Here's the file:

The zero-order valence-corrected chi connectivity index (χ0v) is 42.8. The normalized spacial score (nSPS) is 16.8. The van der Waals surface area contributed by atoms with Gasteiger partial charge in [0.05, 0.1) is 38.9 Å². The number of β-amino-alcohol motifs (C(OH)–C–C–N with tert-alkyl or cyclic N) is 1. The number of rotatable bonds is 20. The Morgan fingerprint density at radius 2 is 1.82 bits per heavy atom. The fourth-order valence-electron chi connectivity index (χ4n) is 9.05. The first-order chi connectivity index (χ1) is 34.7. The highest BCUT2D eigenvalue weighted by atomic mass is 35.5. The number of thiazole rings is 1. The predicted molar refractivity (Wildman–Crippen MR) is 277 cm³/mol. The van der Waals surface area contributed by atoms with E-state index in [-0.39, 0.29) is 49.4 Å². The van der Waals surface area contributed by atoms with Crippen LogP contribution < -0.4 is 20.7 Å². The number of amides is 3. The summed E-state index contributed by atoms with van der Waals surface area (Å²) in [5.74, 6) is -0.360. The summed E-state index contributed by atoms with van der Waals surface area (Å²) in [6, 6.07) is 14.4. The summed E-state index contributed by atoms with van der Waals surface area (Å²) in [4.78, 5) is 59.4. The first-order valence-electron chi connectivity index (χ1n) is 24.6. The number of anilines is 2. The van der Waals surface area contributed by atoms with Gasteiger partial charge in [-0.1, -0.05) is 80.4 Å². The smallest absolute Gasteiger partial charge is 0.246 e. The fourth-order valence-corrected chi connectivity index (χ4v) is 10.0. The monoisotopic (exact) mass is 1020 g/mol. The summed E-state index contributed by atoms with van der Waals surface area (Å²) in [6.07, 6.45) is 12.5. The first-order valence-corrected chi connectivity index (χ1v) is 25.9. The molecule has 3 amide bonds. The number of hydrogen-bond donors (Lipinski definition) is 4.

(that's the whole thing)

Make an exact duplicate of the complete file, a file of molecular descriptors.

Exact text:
The zero-order valence-corrected chi connectivity index (χ0v) is 42.8. The normalized spacial score (nSPS) is 16.8. The van der Waals surface area contributed by atoms with Gasteiger partial charge in [0.05, 0.1) is 38.9 Å². The number of β-amino-alcohol motifs (C(OH)–C–C–N with tert-alkyl or cyclic N) is 1. The number of rotatable bonds is 20. The Morgan fingerprint density at radius 2 is 1.82 bits per heavy atom. The fourth-order valence-electron chi connectivity index (χ4n) is 9.05. The first-order chi connectivity index (χ1) is 34.7. The highest BCUT2D eigenvalue weighted by atomic mass is 35.5. The number of thiazole rings is 1. The predicted molar refractivity (Wildman–Crippen MR) is 277 cm³/mol. The van der Waals surface area contributed by atoms with E-state index in [-0.39, 0.29) is 49.4 Å². The van der Waals surface area contributed by atoms with Crippen LogP contribution < -0.4 is 20.7 Å². The number of amides is 3. The summed E-state index contributed by atoms with van der Waals surface area (Å²) in [5.74, 6) is -0.360. The summed E-state index contributed by atoms with van der Waals surface area (Å²) in [6, 6.07) is 14.4. The summed E-state index contributed by atoms with van der Waals surface area (Å²) in [4.78, 5) is 59.4. The first-order valence-electron chi connectivity index (χ1n) is 24.6. The number of anilines is 2. The van der Waals surface area contributed by atoms with Gasteiger partial charge in [-0.1, -0.05) is 80.4 Å². The smallest absolute Gasteiger partial charge is 0.246 e. The fourth-order valence-corrected chi connectivity index (χ4v) is 10.0. The monoisotopic (exact) mass is 1020 g/mol. The summed E-state index contributed by atoms with van der Waals surface area (Å²) in [6.07, 6.45) is 12.5. The first-order valence-corrected chi connectivity index (χ1v) is 25.9. The molecule has 3 amide bonds. The number of hydrogen-bond donors (Lipinski definition) is 4.